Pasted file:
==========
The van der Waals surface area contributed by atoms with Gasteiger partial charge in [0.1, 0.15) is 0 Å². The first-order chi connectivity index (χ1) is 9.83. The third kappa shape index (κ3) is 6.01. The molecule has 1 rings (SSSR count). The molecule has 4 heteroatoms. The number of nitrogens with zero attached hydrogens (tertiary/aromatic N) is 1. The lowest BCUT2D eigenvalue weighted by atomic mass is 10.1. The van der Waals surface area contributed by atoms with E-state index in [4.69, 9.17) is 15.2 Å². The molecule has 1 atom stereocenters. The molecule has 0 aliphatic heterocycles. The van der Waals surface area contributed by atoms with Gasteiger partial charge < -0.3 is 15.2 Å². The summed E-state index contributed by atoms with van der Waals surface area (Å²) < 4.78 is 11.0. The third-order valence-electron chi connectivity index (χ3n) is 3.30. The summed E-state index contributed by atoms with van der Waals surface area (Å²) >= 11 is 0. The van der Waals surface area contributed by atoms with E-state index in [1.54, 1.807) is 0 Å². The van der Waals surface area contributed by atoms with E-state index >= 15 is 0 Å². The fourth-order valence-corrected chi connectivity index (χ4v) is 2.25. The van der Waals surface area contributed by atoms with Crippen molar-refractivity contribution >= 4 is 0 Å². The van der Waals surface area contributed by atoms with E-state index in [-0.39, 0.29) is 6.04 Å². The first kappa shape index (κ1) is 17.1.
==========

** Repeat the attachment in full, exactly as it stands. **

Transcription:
The van der Waals surface area contributed by atoms with Gasteiger partial charge in [0.1, 0.15) is 0 Å². The first-order chi connectivity index (χ1) is 9.83. The third kappa shape index (κ3) is 6.01. The molecule has 1 rings (SSSR count). The molecule has 4 heteroatoms. The number of nitrogens with zero attached hydrogens (tertiary/aromatic N) is 1. The lowest BCUT2D eigenvalue weighted by atomic mass is 10.1. The van der Waals surface area contributed by atoms with E-state index in [4.69, 9.17) is 15.2 Å². The molecule has 1 atom stereocenters. The molecule has 0 aliphatic heterocycles. The van der Waals surface area contributed by atoms with Gasteiger partial charge < -0.3 is 15.2 Å². The summed E-state index contributed by atoms with van der Waals surface area (Å²) < 4.78 is 11.0. The third-order valence-electron chi connectivity index (χ3n) is 3.30. The summed E-state index contributed by atoms with van der Waals surface area (Å²) >= 11 is 0. The van der Waals surface area contributed by atoms with E-state index in [1.54, 1.807) is 0 Å². The van der Waals surface area contributed by atoms with E-state index >= 15 is 0 Å². The fourth-order valence-corrected chi connectivity index (χ4v) is 2.25. The van der Waals surface area contributed by atoms with Crippen molar-refractivity contribution >= 4 is 0 Å². The van der Waals surface area contributed by atoms with E-state index in [-0.39, 0.29) is 6.04 Å². The first kappa shape index (κ1) is 17.1.